As far as "short distance" punching, they are also present. Direct punch, grab the sleeve and punch, grab the lapel and punch, etc. Things like Omote Gyaku are trained against many different types of attacks, so obviously the attacks have to be learned as well.

    If you have a good teacher, and you haven't been thought some aspects, it's because you are not ready(you haven't understood other more simple concepts), so be patient.
  4. Count Duckula

    Count Duckula Valued Member

    No, that is not what he said. Read it again. He specifically mentions the bad habit of striking with a tsuki, and THEN leaving your arm hanging there outstretched, waiting for the other guy to do whatever with that arm, instead of retracting it after the punch.

    Leaving the arm outstretched initially is ok if you want to give rank beginners an opportunity to figure out their footwork and distancing. It has no place in the kihon of someone who has been training for a while. That, and improper distancing for th etsuki are the 2 major bad habits displayed in many kan videos.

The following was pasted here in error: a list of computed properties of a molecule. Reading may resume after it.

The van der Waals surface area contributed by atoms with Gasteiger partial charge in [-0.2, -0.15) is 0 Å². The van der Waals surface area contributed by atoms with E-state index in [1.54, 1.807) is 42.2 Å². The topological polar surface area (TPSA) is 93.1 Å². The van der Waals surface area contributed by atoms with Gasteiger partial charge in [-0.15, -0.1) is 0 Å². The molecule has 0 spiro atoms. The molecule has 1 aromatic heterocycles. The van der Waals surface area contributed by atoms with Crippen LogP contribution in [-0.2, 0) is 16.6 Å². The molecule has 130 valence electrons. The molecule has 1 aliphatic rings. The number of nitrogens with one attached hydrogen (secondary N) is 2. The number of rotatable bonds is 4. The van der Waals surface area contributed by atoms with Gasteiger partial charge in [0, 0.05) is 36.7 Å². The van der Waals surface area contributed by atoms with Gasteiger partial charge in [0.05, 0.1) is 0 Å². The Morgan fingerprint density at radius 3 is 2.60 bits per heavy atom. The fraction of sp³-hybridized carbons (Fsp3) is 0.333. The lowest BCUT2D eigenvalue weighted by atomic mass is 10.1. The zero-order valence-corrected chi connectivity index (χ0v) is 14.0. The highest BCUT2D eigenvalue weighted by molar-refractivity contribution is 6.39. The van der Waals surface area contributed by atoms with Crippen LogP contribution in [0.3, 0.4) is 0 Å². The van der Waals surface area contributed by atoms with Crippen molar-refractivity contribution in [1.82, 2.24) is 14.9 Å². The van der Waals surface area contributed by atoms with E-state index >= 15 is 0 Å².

Last edited: Apr 8, 2015
  5. Rebel Wado

    Rebel Wado Valued Member

    I think first consider what you mean by "typical range". The range is one-step range for a lunge punch, which is a static range rather than dynamic. Dynamic range is what it is supposed to be.

    Second, consider that the lunge punch is a bit odd. It uses the alignment of a long range punch (sharp/linear angles), but the power mechanics of a short range punch (uses rising power from legs and hips for power).

    It seems more fitting for closing the gap quickly and then entering with the punch. And not even a punch, but maybe drawing a weapon with the movement and striking with the draw.